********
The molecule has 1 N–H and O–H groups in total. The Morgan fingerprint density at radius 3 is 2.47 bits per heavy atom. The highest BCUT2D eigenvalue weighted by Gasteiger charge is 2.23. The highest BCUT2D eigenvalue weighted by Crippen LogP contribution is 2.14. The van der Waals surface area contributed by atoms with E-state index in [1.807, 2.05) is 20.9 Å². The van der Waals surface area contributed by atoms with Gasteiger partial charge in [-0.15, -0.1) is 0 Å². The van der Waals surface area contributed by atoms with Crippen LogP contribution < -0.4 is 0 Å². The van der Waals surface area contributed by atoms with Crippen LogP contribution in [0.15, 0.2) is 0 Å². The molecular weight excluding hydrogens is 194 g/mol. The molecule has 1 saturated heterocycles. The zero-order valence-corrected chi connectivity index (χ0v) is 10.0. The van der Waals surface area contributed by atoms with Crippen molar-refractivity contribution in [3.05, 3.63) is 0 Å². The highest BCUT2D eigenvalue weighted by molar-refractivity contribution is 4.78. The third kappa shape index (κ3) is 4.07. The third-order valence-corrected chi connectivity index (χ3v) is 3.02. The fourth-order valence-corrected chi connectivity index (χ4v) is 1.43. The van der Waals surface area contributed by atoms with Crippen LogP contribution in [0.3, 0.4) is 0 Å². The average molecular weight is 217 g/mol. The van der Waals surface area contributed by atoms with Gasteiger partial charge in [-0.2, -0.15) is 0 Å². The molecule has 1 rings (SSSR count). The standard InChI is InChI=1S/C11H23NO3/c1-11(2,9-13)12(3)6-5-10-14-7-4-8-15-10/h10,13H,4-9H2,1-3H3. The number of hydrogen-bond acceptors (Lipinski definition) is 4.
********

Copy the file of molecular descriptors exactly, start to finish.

The molecule has 1 N–H and O–H groups in total. The Morgan fingerprint density at radius 3 is 2.47 bits per heavy atom. The highest BCUT2D eigenvalue weighted by Gasteiger charge is 2.23. The highest BCUT2D eigenvalue weighted by Crippen LogP contribution is 2.14. The van der Waals surface area contributed by atoms with E-state index in [1.807, 2.05) is 20.9 Å². The van der Waals surface area contributed by atoms with Gasteiger partial charge in [-0.15, -0.1) is 0 Å². The van der Waals surface area contributed by atoms with Crippen LogP contribution < -0.4 is 0 Å². The van der Waals surface area contributed by atoms with Crippen LogP contribution in [0.15, 0.2) is 0 Å². The molecular weight excluding hydrogens is 194 g/mol. The molecule has 1 saturated heterocycles. The zero-order valence-corrected chi connectivity index (χ0v) is 10.0. The van der Waals surface area contributed by atoms with Crippen molar-refractivity contribution in [3.05, 3.63) is 0 Å². The highest BCUT2D eigenvalue weighted by molar-refractivity contribution is 4.78. The third kappa shape index (κ3) is 4.07. The third-order valence-corrected chi connectivity index (χ3v) is 3.02. The fourth-order valence-corrected chi connectivity index (χ4v) is 1.43. The van der Waals surface area contributed by atoms with Crippen LogP contribution in [0.3, 0.4) is 0 Å². The average molecular weight is 217 g/mol. The van der Waals surface area contributed by atoms with Gasteiger partial charge in [-0.2, -0.15) is 0 Å². The molecule has 1 rings (SSSR count). The standard InChI is InChI=1S/C11H23NO3/c1-11(2,9-13)12(3)6-5-10-14-7-4-8-15-10/h10,13H,4-9H2,1-3H3. The number of hydrogen-bond acceptors (Lipinski definition) is 4.